Further Linguistic Defeats
The Fatal Bent

The Cosmological Just-So Story

From an anonymous commenter at Neoneocon's blog: 

Multiple universes is the physicist’s version of stacking turtles on the backs of turtles.

See this if you don't get the turtle reference--of course "turtles all the way down" has a Wikipedia entry. And see this for a Wikipedia tour of various multiple universe theories. I've never understood how this could possibly be anything other than speculation, forever beyond the reach of physical investigation.

I think the commenter I'm quoting had in mind the invocation of multiple universes as a way out of the quandaries posed by the "anthropic principle"--the idea that many aspects of the universe as we know it are so finely tuned to support life, and not just physical life but sentient life as well, as to defy probability and raise suspicions of a designer at work. Some people of course do not like that idea at all. 

That's what I have in mind in quoting him, anyway. The Wikipedia article suggests that there are other and more important reasons, arrived at by inference from known physical principles, for hypothesizing that there are multiple universes. That's not something I would presume to have an opinon on, but it does strike me that from the theistic point of view there is no reason why there couldn't be other universes--in whatever sense we might use the word "universe." The Wikipedia article also seems to imply that not all the theorists in this area are using the word in the same way.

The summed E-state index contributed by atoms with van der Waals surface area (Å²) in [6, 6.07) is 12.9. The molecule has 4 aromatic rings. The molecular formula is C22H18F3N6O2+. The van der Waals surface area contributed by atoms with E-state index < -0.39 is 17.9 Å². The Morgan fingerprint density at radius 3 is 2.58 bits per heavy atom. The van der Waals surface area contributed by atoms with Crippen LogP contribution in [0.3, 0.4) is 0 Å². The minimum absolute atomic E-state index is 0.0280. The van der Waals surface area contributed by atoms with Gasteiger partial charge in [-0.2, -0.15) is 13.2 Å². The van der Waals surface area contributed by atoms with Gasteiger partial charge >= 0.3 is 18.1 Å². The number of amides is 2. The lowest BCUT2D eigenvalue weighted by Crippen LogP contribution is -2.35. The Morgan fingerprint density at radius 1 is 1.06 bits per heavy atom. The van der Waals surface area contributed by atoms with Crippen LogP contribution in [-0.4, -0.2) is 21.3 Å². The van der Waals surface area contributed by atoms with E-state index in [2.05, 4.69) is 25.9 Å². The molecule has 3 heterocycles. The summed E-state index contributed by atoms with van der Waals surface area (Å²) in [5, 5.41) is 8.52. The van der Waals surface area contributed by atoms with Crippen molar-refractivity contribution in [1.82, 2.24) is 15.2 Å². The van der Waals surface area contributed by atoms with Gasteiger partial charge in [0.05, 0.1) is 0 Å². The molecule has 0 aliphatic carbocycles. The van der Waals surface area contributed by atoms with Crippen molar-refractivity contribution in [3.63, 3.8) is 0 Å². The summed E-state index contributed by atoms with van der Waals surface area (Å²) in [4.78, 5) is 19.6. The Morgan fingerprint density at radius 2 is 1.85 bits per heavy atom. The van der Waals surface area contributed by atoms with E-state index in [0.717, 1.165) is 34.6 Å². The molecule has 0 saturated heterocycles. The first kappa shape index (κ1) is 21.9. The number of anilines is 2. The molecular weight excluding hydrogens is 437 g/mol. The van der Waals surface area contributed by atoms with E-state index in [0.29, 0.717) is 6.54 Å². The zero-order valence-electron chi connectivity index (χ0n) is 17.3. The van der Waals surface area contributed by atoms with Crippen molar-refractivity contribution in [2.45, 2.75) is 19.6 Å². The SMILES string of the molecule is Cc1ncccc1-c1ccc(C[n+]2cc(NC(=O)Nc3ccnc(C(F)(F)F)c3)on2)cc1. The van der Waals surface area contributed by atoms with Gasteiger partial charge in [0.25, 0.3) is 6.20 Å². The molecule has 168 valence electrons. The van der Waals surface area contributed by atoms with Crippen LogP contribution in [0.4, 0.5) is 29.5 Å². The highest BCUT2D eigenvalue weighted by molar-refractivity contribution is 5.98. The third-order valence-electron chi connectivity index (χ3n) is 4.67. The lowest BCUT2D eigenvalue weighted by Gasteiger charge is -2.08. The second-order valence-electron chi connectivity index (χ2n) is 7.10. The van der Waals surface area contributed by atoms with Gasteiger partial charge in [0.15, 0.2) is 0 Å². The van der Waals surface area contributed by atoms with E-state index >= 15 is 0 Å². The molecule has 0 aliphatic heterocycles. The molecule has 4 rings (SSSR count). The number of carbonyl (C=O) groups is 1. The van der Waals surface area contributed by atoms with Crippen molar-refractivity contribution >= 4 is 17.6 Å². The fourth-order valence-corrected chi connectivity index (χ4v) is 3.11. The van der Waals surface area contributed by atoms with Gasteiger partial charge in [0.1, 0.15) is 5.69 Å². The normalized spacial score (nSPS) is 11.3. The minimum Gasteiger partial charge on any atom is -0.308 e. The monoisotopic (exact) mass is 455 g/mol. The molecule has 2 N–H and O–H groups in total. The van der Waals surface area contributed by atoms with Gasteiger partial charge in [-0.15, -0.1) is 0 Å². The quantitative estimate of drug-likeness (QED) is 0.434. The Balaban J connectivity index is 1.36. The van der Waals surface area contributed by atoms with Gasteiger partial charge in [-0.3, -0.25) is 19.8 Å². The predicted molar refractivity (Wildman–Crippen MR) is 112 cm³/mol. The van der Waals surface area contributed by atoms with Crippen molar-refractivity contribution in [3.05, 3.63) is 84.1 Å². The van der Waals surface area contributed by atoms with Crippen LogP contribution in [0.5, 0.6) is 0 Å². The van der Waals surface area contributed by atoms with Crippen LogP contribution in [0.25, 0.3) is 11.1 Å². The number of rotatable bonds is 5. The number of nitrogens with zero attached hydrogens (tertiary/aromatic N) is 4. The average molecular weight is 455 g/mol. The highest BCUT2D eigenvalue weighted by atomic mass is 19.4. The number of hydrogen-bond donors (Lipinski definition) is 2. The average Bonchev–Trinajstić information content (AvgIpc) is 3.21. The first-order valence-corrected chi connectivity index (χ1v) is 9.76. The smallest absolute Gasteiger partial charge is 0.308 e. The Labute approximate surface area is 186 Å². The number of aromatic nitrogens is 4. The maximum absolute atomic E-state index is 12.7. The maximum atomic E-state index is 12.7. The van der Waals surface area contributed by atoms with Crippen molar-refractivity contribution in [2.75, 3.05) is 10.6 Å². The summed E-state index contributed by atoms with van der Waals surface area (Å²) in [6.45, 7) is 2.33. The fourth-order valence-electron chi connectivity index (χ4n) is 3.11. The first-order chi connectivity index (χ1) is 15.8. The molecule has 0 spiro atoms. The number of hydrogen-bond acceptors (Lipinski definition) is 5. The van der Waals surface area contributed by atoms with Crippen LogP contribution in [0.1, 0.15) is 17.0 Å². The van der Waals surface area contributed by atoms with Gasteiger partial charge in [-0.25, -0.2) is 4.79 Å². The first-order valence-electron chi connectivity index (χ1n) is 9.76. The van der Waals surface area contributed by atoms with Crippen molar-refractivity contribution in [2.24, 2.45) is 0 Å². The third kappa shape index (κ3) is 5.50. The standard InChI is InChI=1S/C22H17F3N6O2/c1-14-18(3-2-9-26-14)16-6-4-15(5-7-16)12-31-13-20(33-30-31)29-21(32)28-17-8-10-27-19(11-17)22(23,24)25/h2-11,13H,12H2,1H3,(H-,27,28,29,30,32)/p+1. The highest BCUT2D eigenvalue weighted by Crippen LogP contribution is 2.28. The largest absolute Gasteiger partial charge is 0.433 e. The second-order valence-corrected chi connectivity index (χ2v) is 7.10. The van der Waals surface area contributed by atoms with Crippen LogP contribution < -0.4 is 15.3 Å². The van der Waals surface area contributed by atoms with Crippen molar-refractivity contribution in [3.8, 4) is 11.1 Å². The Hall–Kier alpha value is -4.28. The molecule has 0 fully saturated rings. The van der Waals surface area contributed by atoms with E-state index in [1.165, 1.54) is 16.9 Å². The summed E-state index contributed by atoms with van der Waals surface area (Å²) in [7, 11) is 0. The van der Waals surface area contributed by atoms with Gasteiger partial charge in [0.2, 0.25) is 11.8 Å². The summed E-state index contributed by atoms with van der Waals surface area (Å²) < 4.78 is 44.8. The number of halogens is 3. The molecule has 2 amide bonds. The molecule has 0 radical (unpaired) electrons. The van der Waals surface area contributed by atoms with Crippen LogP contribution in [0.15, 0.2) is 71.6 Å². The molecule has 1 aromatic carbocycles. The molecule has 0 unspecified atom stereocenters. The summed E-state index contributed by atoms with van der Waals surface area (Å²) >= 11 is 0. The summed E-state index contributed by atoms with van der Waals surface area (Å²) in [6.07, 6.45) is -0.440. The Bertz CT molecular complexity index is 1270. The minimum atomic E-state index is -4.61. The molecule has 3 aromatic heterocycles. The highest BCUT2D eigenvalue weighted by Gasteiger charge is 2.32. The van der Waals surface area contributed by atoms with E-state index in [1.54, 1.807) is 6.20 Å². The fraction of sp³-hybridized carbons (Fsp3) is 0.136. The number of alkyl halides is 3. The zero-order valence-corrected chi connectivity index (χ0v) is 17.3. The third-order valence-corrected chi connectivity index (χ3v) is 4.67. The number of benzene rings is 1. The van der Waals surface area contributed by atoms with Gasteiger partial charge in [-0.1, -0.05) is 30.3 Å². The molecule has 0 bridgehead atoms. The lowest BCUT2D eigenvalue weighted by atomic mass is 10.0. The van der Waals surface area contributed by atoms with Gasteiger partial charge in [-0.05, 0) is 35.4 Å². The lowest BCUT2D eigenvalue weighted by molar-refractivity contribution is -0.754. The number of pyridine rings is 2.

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The multiple universes thing always brings to mind Marion Montgomery's observation about ascribing so many things to genetics. He said that once we realize that genes can't explain certain things, of course it'll then be theorized that our genes have genes, and it's those genes that will now explain everything.

It also reminds me of C.S. Lewis's quip that Freudianism can explain everything except Freud.

A remark which could easily have been made, in fact more or less is made, by Walker Percy in Lost In the Cosmos. He just didn't single Freud out.

Re genes: when I was introduced to biology in the seventh grade or so (i.e. around 1961), I think they were still using the word "protoplasm." I can't think where else I would have encountered it. Anyway, I know the books were still presenting the cell as a basically pretty simple thing, a sort of blob with a nucleus surrounded by blob-stuff.

Also, atoms were still little micro-solar-systems, mostly electrons, protons, and neutrons, with some in orbit around others in a nucleus. I don't know which view, the relatively simple cell or the relatively simple atom, has been more completely exploded since then. I'm sure it was all well under way in 1960 but hadn't yet made its way into 7th grade textbooks.

For as long as I can remember science journalism has talked about scientists being right on the verge of finding the fundamental component of matter. Maybe they've stopped now, as the picture just seems to get more complicated, with matter almost disappearing as a concept at the deepest level. I think it was back in the '30s when a famous cosmologist said that the universe was beginning to seem like more like a thought than a machine...something like that....

Hamlet was ahead of them all:

"There are more things in heaven and earth Horatio than are dreamt of in your philosophy."

Still true today

I think it's even stranger now, in a way, because we've learned all these weird things that Horatio really didn't dream of, and there seems to be more rather than less unknown.

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